Our blog

3 Ways to Use Our New Conditions Feature

Kirk Bentley

Using Conditions

Our new Conditions feature gives you a powerful new way to send customized content to each subscriber. Instead of creating a new email template with different content for each subscriber on your list, you can now create one dynamic template.

WordFly will automatically display the right content for the right subscriber. Conditions can save you time and help you provide more relevant content to your subscribers which—as you can probably guess—results in higher engagement and conversion rates. Conditions is a super helpful and effective new set of tools you’ve got at your disposal now.

Let’s take a look at three basic techniques to get you started. We’ll use a reminder email example to walk you through it all.


1. Inside the body of an email

This is the most basic method and a great place to start. Using this technique, we’ll choose a content block (text, image, video, etc.) and wrap a conditional statement around it. This is a simple “yes or no” situation. If the subscriber meets the condition, they’ll see the content. If they don’t, they won’t!

In this example, we will only show this content if the subscriber has not already booked a hotel. Instead of making two templates, we can make one template that works for both subscribers who have a hotel reservation and those who don’t.

A condition wrapped around an email container

Here’s how we used the Conditions tool in WordFly to stipulate that it should only show this content to subscribers who are listed in our database as NOT confirmed for a hotel reservation.

Detail of condition showing When Hotel is not equal to Confirmed


2. Use custom blocks as conditional content

Another great way to use conditional content is by creating a custom content block using our new Block Editing tool. In this technique, we put together the elements of the block and then wrap the conditional content around the entire block. In this example, we have created a custom block with content pre-built for subscribers who have booked the “Best Lunch Ever” add-on. Similarly, to example #1, the entire custom content block will either display or not display depending on whether the subscriber meets the conditions. This is just a fancy, more custom version of example #1 but there’s a lot of flexibility built in here. Plus, using custom blocks allows us to save all our work for next time. This technique is great for that content you use consistently across various campaigns. Now let’s get more advanced.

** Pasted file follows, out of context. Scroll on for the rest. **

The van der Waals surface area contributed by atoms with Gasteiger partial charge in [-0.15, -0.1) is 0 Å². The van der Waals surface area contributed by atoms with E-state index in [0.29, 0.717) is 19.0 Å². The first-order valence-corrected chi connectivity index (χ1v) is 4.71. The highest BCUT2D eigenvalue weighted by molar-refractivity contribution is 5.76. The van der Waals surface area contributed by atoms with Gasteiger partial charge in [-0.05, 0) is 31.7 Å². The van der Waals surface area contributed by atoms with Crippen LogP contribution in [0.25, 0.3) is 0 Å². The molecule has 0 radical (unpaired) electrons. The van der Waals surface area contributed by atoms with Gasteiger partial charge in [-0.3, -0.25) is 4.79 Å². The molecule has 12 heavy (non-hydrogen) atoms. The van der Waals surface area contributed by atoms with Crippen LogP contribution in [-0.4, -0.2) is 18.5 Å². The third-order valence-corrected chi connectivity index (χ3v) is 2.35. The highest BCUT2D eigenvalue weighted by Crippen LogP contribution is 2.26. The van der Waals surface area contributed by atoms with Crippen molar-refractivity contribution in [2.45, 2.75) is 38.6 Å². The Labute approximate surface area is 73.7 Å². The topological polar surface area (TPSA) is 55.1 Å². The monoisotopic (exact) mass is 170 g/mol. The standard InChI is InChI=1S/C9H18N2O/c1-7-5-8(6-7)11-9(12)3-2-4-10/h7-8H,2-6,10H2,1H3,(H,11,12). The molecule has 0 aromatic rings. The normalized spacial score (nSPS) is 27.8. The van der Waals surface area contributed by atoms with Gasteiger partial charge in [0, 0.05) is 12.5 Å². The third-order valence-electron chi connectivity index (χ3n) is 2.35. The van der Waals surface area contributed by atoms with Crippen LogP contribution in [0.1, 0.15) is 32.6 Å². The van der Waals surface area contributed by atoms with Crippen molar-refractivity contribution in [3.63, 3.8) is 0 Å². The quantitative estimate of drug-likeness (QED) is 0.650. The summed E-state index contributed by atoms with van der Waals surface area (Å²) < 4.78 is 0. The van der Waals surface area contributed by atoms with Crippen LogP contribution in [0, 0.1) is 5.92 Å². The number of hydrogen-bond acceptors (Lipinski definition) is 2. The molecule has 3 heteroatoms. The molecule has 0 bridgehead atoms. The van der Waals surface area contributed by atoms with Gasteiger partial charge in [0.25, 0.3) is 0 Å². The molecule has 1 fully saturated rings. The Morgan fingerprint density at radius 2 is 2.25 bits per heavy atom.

A condition wrapped around a custom block


3. Insert conditional content inside a custom block

Here’s where things get interesting. Using this technique, we’ve created a custom block but instead of wrapping the conditions around the entire block, it’s wrapped around the various elements inside the block. In addition, we’ve chained together the conditions, creating a complex IF/THEN statement out of four separate statements. This approach provides an incredible amount of flexibility going forward.

In our example, we want to promote retention in our loyalty program for subscribers visiting Seattle and remind members of their benefits. In addition, for non-members, we want sell the benefits of our membership programs and encourage sign-up. It might look something like this:

To solve this content puzzle we created a custom block that we can save and reuse for all our Seattle trip reminders. We’ve chosen to create a highly flexible custom block using three columns across. We’ve built a “row” of blocks for each membership level and then chained together each condition in a “column”.

If you’re a Super Gold member, you’ll see only the Super Gold discounts and the same for Super Silver and Super Fly members. This approach makes it easy for us to switch out any of the offers by editing our custom block in the future. The text is not conditional in this example but easily could be. Another huge advantage here is the ability to save this conditional content block for use in all future “Trip to Seattle,” campaigns.

Are there other approaches to this task? Most certainly. But this example shows just how deep you can go with one simple set of conditions chained together.

Conditions placed inside a custom block


Let us know what you think.

These three examples should give you a good starting place for our new Conditions tool—but this is really the tip of the iceberg. How are you using conditional content? Let us know!